I’m reading this recent article on Population genomics of the Viking world, the one with a bazillion authors, and it’s nice and well done, but the popular press seems to find it surprising, when it’s pretty much what I would have expected.
The maritime expansion of Scandinavian populations during the Viking Age (about AD 750-1050) was a far-flung transformation in world history1,2. Here we sequenced the genomes of 442 humans from archaeological sites across Europe and Greenland (to a median depth of about 1×) to understand the global influence of this expansion. We find the Viking period involved gene flow into Scandinavia from the south and east. We observe genetic structure within Scandinavia, with diversity hotspots in the south and restricted gene flow within Scandinavia. We find evidence for a major influx of Danish ancestry into England; a Swedish influx into the Baltic; and Norwegian influx into Ireland, Iceland and Greenland. Additionally, we see substantial ancestry from elsewhere in Europe entering Scandinavia during the Viking Age. Our ancient DNA analysis also revealed that a Viking expedition included close family members. By comparing with modern populations, we find that pigmentation-associated loci have undergone strong population differentiation during the past millennium, and trace positively selected loci-including the lactase-persistence allele of LCT and alleles of ANKA that are associated with the immune response-in detail. We conclude that the Viking diaspora was characterized by substantial transregional engagement: distinct populations influenced the genomic makeup of different regions of Europe, and Scandinavia experienced increased contact with the rest of the continent.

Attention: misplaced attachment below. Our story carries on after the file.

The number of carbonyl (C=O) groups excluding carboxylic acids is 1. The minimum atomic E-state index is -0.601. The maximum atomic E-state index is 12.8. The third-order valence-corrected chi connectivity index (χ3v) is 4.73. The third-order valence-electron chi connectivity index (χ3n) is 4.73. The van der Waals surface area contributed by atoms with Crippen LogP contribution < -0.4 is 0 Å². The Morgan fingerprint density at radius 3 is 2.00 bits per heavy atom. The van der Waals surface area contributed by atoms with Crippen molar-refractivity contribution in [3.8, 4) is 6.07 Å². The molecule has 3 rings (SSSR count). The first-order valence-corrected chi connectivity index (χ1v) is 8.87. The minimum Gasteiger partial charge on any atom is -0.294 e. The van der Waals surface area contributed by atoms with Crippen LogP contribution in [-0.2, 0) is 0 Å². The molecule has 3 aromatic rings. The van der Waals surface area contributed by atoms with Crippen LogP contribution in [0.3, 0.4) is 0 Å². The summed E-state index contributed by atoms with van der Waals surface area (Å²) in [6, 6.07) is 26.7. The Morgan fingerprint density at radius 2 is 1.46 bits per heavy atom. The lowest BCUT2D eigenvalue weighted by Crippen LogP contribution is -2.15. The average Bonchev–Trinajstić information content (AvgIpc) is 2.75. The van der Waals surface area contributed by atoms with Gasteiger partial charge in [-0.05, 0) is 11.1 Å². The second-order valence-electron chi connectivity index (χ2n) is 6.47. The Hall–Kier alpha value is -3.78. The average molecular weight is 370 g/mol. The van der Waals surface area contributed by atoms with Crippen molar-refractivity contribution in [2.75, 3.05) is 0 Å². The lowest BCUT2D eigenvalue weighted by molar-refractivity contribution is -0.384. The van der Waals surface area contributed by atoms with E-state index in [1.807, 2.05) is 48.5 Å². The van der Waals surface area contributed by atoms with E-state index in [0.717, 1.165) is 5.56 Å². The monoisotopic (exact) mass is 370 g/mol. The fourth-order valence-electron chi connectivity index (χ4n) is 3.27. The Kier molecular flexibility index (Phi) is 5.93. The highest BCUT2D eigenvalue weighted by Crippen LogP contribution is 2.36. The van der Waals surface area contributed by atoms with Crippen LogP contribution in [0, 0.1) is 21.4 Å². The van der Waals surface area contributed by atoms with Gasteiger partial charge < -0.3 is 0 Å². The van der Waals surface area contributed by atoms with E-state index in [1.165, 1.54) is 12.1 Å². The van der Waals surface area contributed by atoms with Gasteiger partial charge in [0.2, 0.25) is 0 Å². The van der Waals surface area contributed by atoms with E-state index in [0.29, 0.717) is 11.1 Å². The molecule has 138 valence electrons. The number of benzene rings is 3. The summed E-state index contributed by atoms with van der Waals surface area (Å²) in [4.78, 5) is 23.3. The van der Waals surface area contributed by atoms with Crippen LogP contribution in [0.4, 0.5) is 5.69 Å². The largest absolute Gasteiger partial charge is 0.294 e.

Well, yes. If my Scandinavian ancestors were all tall, blue-eyed, blonde- and red-haired giants out of a Frazetta painting, how did I end up with this [sweeps hand dramatically over frumpy body] particular genetic complement? Why are my relatives so…variegated? I’ve been to Norway, and the people there are wonderfully diverse. This result should be what we all expected — and the scientists who did it were certainly unsurprised, just appreciative of the data — but somehow, the stories in the popular press all about how this upsets stereotypes. Like this one, “Vikings may not be who we thought they were, DNA study finds”.
History books typically depict Vikings as blue-eyed, blonde-haired, burly men sailing the North Atlantic coast to pillage wherever they set foot on land. While some of that may be true, a new genetic study of Viking DNA is flipping much of this history on its head.
In the largest genetic study of Viking DNA ever, scientists have found that Vikings — and their diaspora — are actually much more genetically diverse than we may have thought and were not necessarily all part of a homogenous background.
Notice what the title and the opening paragraph do: they center the story on public misconceptions about a group of humans. I guess “Humans had children with other humans” isn’t quite as exciting as “Cartoon version of ancient people isn’t quite accurate”. The real interesting question, other than the science of the study, is about how pervasive racist myths are.
It’s all about gene flow, which is important and interesting and pretty much universal, and not at all scary, all you white supremacists out there with your phony Asatru tattoos.
Finally, our findings show that Vikings were not simply a direct continuation of Scandinavian Iron Age groups. Instead, we observe gene flow from the south and east into Scandinavia, starting in the Iron Age and continuing throughout the duration of the Viking Age, from an increasing number of sources. Many Viking Age individuals—both within and outside Scandinavia—have high levels of non-Scandinavian ancestry, which suggests ongoing gene flow across Europe.
I wish I could hang around for a thousand years to see the results of anthropological studies of American graveyards. “History books typically depict Americans as obese, orange-skinned, and profoundly stupid, lying and cheating their way to exploit other people’s wealth. While some of that may be true, a new genetic study is revealing that they were much more diverse and complex than that.”